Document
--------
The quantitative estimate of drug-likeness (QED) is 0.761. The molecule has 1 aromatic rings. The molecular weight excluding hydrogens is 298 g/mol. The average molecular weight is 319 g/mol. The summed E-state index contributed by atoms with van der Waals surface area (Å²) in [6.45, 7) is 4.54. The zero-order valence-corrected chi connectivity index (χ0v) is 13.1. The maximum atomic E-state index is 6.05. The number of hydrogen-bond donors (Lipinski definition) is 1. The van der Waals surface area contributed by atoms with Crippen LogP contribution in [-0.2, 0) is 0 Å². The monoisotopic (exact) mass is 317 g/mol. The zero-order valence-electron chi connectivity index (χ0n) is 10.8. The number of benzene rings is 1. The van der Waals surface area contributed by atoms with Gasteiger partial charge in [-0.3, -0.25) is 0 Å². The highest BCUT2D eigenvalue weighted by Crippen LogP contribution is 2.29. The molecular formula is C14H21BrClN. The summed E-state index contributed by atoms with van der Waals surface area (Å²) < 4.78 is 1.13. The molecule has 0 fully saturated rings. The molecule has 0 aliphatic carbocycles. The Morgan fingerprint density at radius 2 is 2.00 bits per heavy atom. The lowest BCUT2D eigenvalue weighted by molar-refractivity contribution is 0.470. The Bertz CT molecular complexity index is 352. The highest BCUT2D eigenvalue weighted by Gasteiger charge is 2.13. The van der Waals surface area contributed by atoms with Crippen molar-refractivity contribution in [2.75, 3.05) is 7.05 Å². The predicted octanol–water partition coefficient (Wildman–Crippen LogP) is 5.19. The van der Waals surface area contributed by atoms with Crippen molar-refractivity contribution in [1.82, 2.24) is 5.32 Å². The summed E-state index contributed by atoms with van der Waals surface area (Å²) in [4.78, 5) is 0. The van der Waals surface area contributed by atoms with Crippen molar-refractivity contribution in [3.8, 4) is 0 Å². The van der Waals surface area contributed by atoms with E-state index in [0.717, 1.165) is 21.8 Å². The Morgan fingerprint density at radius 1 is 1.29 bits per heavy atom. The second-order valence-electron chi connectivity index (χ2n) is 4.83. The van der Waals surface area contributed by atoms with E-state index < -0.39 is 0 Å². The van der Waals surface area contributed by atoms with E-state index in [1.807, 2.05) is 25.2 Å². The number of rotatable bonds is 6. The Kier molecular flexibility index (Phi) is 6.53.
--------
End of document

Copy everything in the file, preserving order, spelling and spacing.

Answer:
The quantitative estimate of drug-likeness (QED) is 0.761. The molecule has 1 aromatic rings. The molecular weight excluding hydrogens is 298 g/mol. The average molecular weight is 319 g/mol. The summed E-state index contributed by atoms with van der Waals surface area (Å²) in [6.45, 7) is 4.54. The zero-order valence-corrected chi connectivity index (χ0v) is 13.1. The maximum atomic E-state index is 6.05. The number of hydrogen-bond donors (Lipinski definition) is 1. The van der Waals surface area contributed by atoms with Crippen LogP contribution in [-0.2, 0) is 0 Å². The monoisotopic (exact) mass is 317 g/mol. The zero-order valence-electron chi connectivity index (χ0n) is 10.8. The number of benzene rings is 1. The van der Waals surface area contributed by atoms with Gasteiger partial charge in [-0.3, -0.25) is 0 Å². The highest BCUT2D eigenvalue weighted by Crippen LogP contribution is 2.29. The molecular formula is C14H21BrClN. The summed E-state index contributed by atoms with van der Waals surface area (Å²) < 4.78 is 1.13. The molecule has 0 fully saturated rings. The molecule has 0 aliphatic carbocycles. The Morgan fingerprint density at radius 2 is 2.00 bits per heavy atom. The lowest BCUT2D eigenvalue weighted by molar-refractivity contribution is 0.470. The Bertz CT molecular complexity index is 352. The highest BCUT2D eigenvalue weighted by Gasteiger charge is 2.13. The van der Waals surface area contributed by atoms with Crippen molar-refractivity contribution in [2.75, 3.05) is 7.05 Å². The predicted octanol–water partition coefficient (Wildman–Crippen LogP) is 5.19. The van der Waals surface area contributed by atoms with Crippen molar-refractivity contribution in [1.82, 2.24) is 5.32 Å². The summed E-state index contributed by atoms with van der Waals surface area (Å²) in [4.78, 5) is 0. The van der Waals surface area contributed by atoms with Crippen molar-refractivity contribution in [3.8, 4) is 0 Å². The van der Waals surface area contributed by atoms with E-state index in [0.717, 1.165) is 21.8 Å². The Morgan fingerprint density at radius 1 is 1.29 bits per heavy atom. The second-order valence-electron chi connectivity index (χ2n) is 4.83. The van der Waals surface area contributed by atoms with E-state index < -0.39 is 0 Å². The van der Waals surface area contributed by atoms with E-state index in [1.807, 2.05) is 25.2 Å². The number of rotatable bonds is 6. The Kier molecular flexibility index (Phi) is 6.53.